Inarguable Pop Classics #9 : Robyn With Kleerup - With Every Heartbeat

Inarguable Pop Classics #9 : Robyn With Kleerup – With Every Heartbeat



Robyn With Every Heartbeat

When Robyn’s fourth album was released In the summer of 2007 it had been almost ten years since she had been in the charts in the UK. This album was the first release on her own record label, the creation of which was spurred by her desire for increased creative freedom. When it finally got a UK release (two years after it came out in Sweden), ‘With Every Heartbeat’ had been added to the tracklisting. The song was recorded with Swedish producer Kleerup.


I still think of ‘With Every Heartbeat’ as a shock number one, because it happened just after the failure of Annie’s brilliant ‘Anniemal’ album two years before. I assumed the song would be a similar kind of cult success, breaking the top thirty at best. When I first heard it, I thought it was incredible — I still remember the excitement of the song gathering momentum. It got great radio play and before I knew it, ‘With Every Heartbeat’ was battling it out for number one with Timbaland and Kanye West. I think that was probably the last time I cheered when hearing the number one announcement.



With Every Heartbeat’ starts with Robyn asking questions like, “Maybe we can make it alright?” “Tell me would it make you happy baby?” There’s something in the way that Robyn sings these lines that makes her sound both heartbroken and hopeful. She sounds strangely defiant singing, “Still I’m dying with every step I take, but I don’t look back.” Almost three minutes in, the song changes pace and Robyn starts repeating “And it hurts with every heartbeat” over and over. There is no happy ending, there is no resolve, just the feeling of Robyn accepting her heartbreak and trying to move on.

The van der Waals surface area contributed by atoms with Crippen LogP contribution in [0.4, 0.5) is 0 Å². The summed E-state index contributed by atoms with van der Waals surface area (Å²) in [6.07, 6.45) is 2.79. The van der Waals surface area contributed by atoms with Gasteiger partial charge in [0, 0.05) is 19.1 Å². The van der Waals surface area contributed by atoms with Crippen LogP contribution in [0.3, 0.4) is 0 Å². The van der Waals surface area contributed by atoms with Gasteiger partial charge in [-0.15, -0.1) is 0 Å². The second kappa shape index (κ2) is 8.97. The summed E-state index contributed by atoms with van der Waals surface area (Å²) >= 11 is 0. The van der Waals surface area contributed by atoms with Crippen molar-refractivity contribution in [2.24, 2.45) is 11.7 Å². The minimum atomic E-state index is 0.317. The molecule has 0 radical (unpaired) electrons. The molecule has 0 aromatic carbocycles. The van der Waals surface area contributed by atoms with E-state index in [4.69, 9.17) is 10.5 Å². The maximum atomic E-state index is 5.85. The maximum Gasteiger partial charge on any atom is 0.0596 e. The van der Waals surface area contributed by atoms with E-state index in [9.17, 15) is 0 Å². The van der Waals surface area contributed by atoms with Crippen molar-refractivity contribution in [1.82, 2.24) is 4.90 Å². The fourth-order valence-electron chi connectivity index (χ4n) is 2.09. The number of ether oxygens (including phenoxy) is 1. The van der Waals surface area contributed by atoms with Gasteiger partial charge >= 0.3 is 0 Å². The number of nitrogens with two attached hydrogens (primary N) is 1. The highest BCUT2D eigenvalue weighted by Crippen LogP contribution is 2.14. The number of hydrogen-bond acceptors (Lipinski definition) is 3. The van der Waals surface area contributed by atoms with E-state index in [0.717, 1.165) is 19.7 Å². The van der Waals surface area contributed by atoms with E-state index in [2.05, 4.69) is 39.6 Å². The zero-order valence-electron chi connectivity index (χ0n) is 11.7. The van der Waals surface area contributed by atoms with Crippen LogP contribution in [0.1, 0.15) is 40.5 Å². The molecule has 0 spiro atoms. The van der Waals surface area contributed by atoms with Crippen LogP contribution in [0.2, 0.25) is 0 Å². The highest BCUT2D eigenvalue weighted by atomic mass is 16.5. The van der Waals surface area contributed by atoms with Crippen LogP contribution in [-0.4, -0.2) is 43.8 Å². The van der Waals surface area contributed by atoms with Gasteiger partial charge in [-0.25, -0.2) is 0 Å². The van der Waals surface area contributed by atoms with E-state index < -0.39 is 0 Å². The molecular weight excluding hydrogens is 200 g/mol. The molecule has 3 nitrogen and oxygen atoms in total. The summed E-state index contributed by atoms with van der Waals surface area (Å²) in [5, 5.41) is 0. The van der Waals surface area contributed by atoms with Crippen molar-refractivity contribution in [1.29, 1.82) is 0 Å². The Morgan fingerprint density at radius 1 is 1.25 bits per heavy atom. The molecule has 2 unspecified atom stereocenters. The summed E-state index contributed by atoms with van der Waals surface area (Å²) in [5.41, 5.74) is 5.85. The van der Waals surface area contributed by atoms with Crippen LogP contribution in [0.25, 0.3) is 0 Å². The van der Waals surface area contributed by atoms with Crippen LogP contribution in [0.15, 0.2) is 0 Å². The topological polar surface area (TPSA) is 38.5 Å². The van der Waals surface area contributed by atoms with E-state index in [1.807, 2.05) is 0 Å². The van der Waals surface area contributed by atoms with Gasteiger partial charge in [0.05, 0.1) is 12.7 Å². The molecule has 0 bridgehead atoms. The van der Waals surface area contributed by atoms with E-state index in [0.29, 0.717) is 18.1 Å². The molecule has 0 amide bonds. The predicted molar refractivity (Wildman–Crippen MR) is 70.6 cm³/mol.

Musically, Kleerup gives Robyn the perfect setting for these heartbreaking lyrics. As soon as ‘With Every Heartbeat’ starts, the strings sound melancholic and the drums mimic the sound of a heartbeat. Bit by bit different synths come in. Whether they’re throbbing synths or sparkling ones, they add to the emotional feel of the lyrics. It builds until the musical climax, where everything drops out apart from the strings, which are stunning. It’s a moving moment, making the impact of the song’s final minute even more devastating. What Robyn and Kleerup created here is a sad disco single that’s as good as the very best work of the Pet Shop Boys. It’s a perfect song.

In the eight years since ‘With Every Heartbeat’, Robyn has continued to have critical acclaim and some commercial success. Although this remains her only number one, Robyn has proved she’s capable of making very unexpected turns in her career, and it makes her the best kind of pop star. I wouldn’t rule out her topping the charts again someday.





God is in the TV is an online music and culture fanzine founded in Cardiff by the editor Bill Cummings in 2003. GIITTV Bill has developed the site with the aid of a team of sub-editors and writers from across Britain, covering a wide range of music from unsigned and independent artists to major releases.